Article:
Many people attempt to look and feel better through caloric restriction. The process of calorie restriction involves reducing food intake without causing malnutrition, usually in an effort to change one’s health or physical appearance. It’s called a diet. And, almost everyone you know, men, women and children included, have likely been on one at some time or another. It’s just the way it goes. But there are safe, healthy ways of eating in a manner that actually satisfies you and you can realize healthy benefits and weight loss or regulation.


If you watch the news or look at anything online, the benefits of intermittent fasting are highly publicized nowadays, and it works for many people. Also, there have been animal studies that have found healthy benefits in calorie restriction that include improved metabolism, longer life, and delayed onset of age-associated diseases. It’s true that our prehistoric ancestors ate infrequently because they had to walk distances to find food (built in exercise), had to catch their food (and not be eaten by it themselves), had to drag the food (more exercise) and were not sure where the next meal was coming from (intermittent fasting). Their bodies adapted to store and release calories as needed by level of effort required and by season. However, intermittent fasting is not safe for everyone, and any reduction of calories should be carefully monitored by your healthcare professional.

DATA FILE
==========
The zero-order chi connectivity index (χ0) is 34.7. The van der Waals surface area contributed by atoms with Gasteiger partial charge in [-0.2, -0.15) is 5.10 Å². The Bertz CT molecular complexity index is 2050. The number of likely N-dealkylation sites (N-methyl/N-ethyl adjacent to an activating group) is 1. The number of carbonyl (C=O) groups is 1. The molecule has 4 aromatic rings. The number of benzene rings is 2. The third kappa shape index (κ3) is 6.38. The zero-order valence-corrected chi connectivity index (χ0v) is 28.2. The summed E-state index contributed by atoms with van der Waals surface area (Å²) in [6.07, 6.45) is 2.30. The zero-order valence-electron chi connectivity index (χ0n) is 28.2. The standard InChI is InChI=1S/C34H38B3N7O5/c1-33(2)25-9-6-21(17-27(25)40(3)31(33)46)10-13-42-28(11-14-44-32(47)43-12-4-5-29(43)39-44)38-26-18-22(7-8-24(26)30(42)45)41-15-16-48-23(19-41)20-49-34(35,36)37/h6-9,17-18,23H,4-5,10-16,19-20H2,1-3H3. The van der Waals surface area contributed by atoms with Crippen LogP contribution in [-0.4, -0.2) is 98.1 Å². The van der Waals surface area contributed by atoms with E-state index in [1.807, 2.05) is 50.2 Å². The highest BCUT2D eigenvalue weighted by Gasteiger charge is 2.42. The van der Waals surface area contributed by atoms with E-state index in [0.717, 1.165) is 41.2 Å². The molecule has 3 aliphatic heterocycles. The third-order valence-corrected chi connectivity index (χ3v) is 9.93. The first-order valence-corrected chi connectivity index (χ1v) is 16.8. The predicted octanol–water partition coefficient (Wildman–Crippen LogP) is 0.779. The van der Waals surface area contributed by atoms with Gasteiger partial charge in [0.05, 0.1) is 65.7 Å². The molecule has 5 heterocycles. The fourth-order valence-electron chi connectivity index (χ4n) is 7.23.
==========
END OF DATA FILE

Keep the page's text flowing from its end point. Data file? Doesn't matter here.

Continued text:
People on very low-calorie diets for 4 to 16 weeks report minor side effects such as fatigue, constipation, nausea, and diarrhea. This normally gets better within a few weeks and people can carry on a bit longer but sustaining a low-calorie diet long-term is just not sustainable. You're always thinking about what you can't eat. And you put your health at risk by depriving your body of the vitamins and minerals it needs to actually be healthy.


So, what’s the solution?! Eat.


Yes, eat. Eat foods that are better for you and simply make your body feel better. That could be a bowl of salad one day and bowl of pasta the next. The important thing is to listen to your body.


Does your body feel better when you eat the salad? Do you feel satisfied, lighter, healthier? Eat the salad.


Does your body feel a little bloated when you eat the pasta? Maybe a little gassy or sluggish? Maybe eat less of the pasta.


Surprised I suggested eating less of the pasta instead of not eating the pasta at all? That’s because you don’t have to limit the foods you eat unless you and your healthcare professionals have established specific foods you should not eat based on your current health status. Limiting foods or saving them for a “cheat day” puts those foods up on a pedestal and makes them more appealing, even if they actually aren’t. They are just literally “the forbidden fruit” and once you get access them to them, you may lose all self-control.